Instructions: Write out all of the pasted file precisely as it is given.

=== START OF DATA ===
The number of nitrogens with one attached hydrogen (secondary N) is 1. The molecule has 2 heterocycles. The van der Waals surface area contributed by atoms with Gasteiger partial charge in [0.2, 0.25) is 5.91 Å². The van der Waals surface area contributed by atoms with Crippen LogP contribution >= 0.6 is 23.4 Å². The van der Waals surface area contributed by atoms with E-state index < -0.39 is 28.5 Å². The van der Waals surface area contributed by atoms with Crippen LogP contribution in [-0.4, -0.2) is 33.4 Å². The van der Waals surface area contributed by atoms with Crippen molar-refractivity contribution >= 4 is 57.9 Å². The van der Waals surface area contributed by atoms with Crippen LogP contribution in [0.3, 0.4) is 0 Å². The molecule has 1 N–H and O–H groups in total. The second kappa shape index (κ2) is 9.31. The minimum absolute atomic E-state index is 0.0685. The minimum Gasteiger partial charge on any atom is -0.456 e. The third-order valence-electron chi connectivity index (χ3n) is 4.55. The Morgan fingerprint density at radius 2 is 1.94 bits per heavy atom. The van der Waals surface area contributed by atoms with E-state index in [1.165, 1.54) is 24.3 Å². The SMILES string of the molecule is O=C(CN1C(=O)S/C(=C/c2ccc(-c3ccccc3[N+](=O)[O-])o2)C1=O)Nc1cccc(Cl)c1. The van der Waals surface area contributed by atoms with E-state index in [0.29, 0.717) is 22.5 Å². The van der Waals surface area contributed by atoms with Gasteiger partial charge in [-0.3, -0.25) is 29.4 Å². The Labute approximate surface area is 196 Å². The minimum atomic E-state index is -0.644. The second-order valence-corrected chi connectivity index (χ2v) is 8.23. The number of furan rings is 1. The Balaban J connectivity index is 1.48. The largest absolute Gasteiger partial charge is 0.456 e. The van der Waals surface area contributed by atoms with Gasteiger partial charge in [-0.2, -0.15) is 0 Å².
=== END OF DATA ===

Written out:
The number of nitrogens with one attached hydrogen (secondary N) is 1. The molecule has 2 heterocycles. The van der Waals surface area contributed by atoms with Gasteiger partial charge in [0.2, 0.25) is 5.91 Å². The van der Waals surface area contributed by atoms with Crippen LogP contribution >= 0.6 is 23.4 Å². The van der Waals surface area contributed by atoms with E-state index < -0.39 is 28.5 Å². The van der Waals surface area contributed by atoms with Crippen LogP contribution in [-0.4, -0.2) is 33.4 Å². The van der Waals surface area contributed by atoms with Crippen molar-refractivity contribution >= 4 is 57.9 Å². The van der Waals surface area contributed by atoms with Crippen LogP contribution in [0.3, 0.4) is 0 Å². The molecule has 1 N–H and O–H groups in total. The second kappa shape index (κ2) is 9.31. The minimum absolute atomic E-state index is 0.0685. The minimum Gasteiger partial charge on any atom is -0.456 e. The third-order valence-electron chi connectivity index (χ3n) is 4.55. The Morgan fingerprint density at radius 2 is 1.94 bits per heavy atom. The van der Waals surface area contributed by atoms with E-state index in [1.165, 1.54) is 24.3 Å². The SMILES string of the molecule is O=C(CN1C(=O)S/C(=C/c2ccc(-c3ccccc3[N+](=O)[O-])o2)C1=O)Nc1cccc(Cl)c1. The van der Waals surface area contributed by atoms with E-state index in [0.29, 0.717) is 22.5 Å². The van der Waals surface area contributed by atoms with Gasteiger partial charge in [-0.3, -0.25) is 29.4 Å². The Labute approximate surface area is 196 Å². The minimum atomic E-state index is -0.644. The second-order valence-corrected chi connectivity index (χ2v) is 8.23. The number of furan rings is 1. The Balaban J connectivity index is 1.48. The largest absolute Gasteiger partial charge is 0.456 e. The van der Waals surface area contributed by atoms with Gasteiger partial charge in [-0.2, -0.15) is 0 Å².